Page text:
Open-air wheels have been mandatory for use in Formula One races ever since they were first introduced in the 1950s. This might change depending on the decision that the Formula One Commission makes regarding how to handle rainy races in their proposal.
As a result of the disruptions caused by rain during the Formula One 2022 season, a number of the races and practice sessions were either need to be rescheduled or started at a later hour than they were initially planned to.
When it was raining, it was almost difficult to maintain control of the vehicle due to the poor vision and the manner that the newest designs of the automobiles combined with the tires that were already on the market.
The events that were scheduled as a consequence of these conditions have been suspended or postponed, notably in Monaco and Japan; the reaction to these developments has been significant. The drivers, in particular, were unhappy with the way things were proceeding at the moment.
Sebastian Vettel even went so far as to call the wet tyres “crap” because of the fact that they are now just just about usable at all. This is because of the recent rain.
Max Verstappen, too, expressed his dissatisfaction with the wet tyres in the same way:
I didn’t mean to make fun of you, but I honestly do think we might benefit from investing in some higher-quality all-weather tires.
It’s possible that the argument’s resolution will turn out to be simpler than we now imagine it to be.
Beginning in the year 2024, wheels with a roof?
On Friday, members of the Formula One Commission met together in Abu Dhabi to discuss the path the sport is going to take in the future.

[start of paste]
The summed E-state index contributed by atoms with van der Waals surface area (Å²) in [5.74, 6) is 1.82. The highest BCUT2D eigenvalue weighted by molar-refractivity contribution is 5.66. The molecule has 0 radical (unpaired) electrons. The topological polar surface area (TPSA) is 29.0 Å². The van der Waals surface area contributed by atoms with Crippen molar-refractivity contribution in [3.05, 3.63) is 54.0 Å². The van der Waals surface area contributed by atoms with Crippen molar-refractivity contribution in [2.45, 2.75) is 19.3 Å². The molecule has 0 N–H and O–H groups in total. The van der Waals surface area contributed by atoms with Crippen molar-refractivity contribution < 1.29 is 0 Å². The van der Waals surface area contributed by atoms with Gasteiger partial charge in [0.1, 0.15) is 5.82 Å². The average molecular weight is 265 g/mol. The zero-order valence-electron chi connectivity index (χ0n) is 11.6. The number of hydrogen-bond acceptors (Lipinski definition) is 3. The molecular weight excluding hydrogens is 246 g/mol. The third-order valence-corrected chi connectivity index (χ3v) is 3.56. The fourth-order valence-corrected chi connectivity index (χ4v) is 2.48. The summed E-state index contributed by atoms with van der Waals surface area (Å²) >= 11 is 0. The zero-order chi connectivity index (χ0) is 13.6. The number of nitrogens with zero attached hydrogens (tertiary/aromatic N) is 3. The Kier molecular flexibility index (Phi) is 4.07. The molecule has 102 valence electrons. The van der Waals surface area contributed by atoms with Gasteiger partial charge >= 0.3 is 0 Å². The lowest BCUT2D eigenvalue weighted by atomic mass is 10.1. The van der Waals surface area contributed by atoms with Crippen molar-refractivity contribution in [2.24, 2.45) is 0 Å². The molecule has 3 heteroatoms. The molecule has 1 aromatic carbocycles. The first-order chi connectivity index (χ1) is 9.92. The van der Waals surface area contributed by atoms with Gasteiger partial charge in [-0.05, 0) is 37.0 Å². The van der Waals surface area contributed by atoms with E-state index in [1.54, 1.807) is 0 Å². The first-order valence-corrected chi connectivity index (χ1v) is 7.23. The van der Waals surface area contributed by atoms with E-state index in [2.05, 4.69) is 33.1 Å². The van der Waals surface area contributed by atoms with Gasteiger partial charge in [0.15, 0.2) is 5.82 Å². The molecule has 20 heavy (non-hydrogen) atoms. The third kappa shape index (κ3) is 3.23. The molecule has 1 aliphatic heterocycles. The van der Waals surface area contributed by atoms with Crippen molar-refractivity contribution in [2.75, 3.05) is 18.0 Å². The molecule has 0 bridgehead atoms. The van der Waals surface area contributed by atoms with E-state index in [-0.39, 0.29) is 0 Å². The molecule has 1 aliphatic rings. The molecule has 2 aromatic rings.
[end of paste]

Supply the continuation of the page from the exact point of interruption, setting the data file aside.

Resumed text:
Along with other issues like as grid penalties and the DRS system, the possibility of it raining during the races was also brought up for consideration.
Formula One authorities decided to undertake a research after hearing comments from drivers about the issue of limited vision in wet and rainy weather. The purpose of the study was to identify alternative remedies to the problem.
A “universal bodywork kit” was proposed as a solution to this problem, which was the immediate fallout of this development.
Wheel arches are going to be used if “extreme wet conditions” are present or whenever a red flag is shown.
The following is a transcription of the statement that was made by the Commission, as reported by The-Race:
“Driver feedback has suggested that there has been a reduction in visibility in extremely wet conditions with this latest generation of cars, which is a key determinant on starting, or needing to suspend session.” [T]his latest generation of cars is a key determinant on starting, or needing to suspend session.
“As a direct consequence of this, the FIA commenced an inquiry with the aim of identifying a package of components with the purpose of limiting the spray that is created when driving in rainy weather,”
Wheel covers have been used in earlier versions of races for a variety of different racing series, including Formula E. On the other side, these features are not present in Gen3 cars at all anymore.
The panel came up with a number of other suggestions, a few of them concerned ways in which the visibility of the autos might be improved, such as the installation of more lights.
Regarding the wheel cover, there is nothing at this time that can be deemed to be complete or definitive. In order to make racing possible in conditions with considerable amounts of precipitation, this is an important step in the right direction (again). It is important to remember that it is also necessary to ensure the safety of the people.
For the first time since the beginning of the series in 1961, Formula One cars might use partially enclosed tyres again in 2024 if the proposed rule changes are approved. This would be a significant milestone for the sport.